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A Visual Guide to Layout Managers
Several AWT and Swing classes provide layout managers for general use:
This section shows example GUIs that use these layout managers and
Every content pane is
Figure 1. BorderLayoutDemo is an example that uses BorderLayout .
class puts components in a single row or column (see Figure 2). It respects the components'
Figure 2. BoxLayoutDemo is an example that uses BoxLayout .
class lets you implement an area that contains different components at different times (see Figure 3).
is often controlled by a combo box, the state of which determines which panel (
Figure 3. C ardLayoutDemo is an example that uses CardLayout .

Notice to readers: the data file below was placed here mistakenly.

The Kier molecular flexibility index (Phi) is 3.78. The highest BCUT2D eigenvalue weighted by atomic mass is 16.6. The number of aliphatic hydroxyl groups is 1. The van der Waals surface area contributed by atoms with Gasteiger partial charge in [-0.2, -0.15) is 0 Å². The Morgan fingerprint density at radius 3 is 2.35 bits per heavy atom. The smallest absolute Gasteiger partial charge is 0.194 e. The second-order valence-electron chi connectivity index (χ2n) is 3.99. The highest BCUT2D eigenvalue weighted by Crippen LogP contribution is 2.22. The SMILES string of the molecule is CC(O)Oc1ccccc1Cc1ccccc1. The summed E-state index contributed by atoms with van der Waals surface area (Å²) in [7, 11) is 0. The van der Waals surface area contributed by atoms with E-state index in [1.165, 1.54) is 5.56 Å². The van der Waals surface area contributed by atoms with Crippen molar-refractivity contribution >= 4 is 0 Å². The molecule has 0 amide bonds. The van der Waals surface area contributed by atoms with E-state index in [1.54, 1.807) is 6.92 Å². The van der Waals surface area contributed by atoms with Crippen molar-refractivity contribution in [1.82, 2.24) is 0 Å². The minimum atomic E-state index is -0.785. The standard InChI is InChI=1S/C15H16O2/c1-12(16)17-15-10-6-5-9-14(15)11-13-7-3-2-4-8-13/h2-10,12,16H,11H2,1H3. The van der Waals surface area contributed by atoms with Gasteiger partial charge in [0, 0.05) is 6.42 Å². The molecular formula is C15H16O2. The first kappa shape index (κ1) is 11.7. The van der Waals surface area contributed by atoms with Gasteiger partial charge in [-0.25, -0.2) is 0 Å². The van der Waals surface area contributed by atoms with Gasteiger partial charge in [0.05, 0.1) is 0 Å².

FlowLayout is the default layout manager for every JPanel (see Figure 4). It simply lays out components in a single row, starting a new row if its container isn't sufficiently wide. Both panels in CardLayoutDemo , shown in Figure 3, use FlowLayout . For further details, see How to Use FlowLayout (page 479) in Chapter 8.
Figure 4. F lowLayoutDemo is an example that uses FlowLayout .
is a sophisticated, flexible layout manager. It aligns components by placing them within a grid of
Figure 5. GridBagLayoutDemo is an example that uses GridBagLayout .
simply makes components equal in
Figure 6. GridLayoutDemo is an example that uses GridLayout .
SpringLayout is a flexible layout manager designed for GUI builders (see Figure 7). It lets you specify precise relationships between the edges of components under its control. For example, you might define the left edge of one component as a certain distance (which can be dynamically calculated) from the right edge of a second component. For further details, see How to Use SpringLayout (page 492) in Chapter 8.
Figure 7. Both SpringBox and SpringForm are examples that use SpringLayout .
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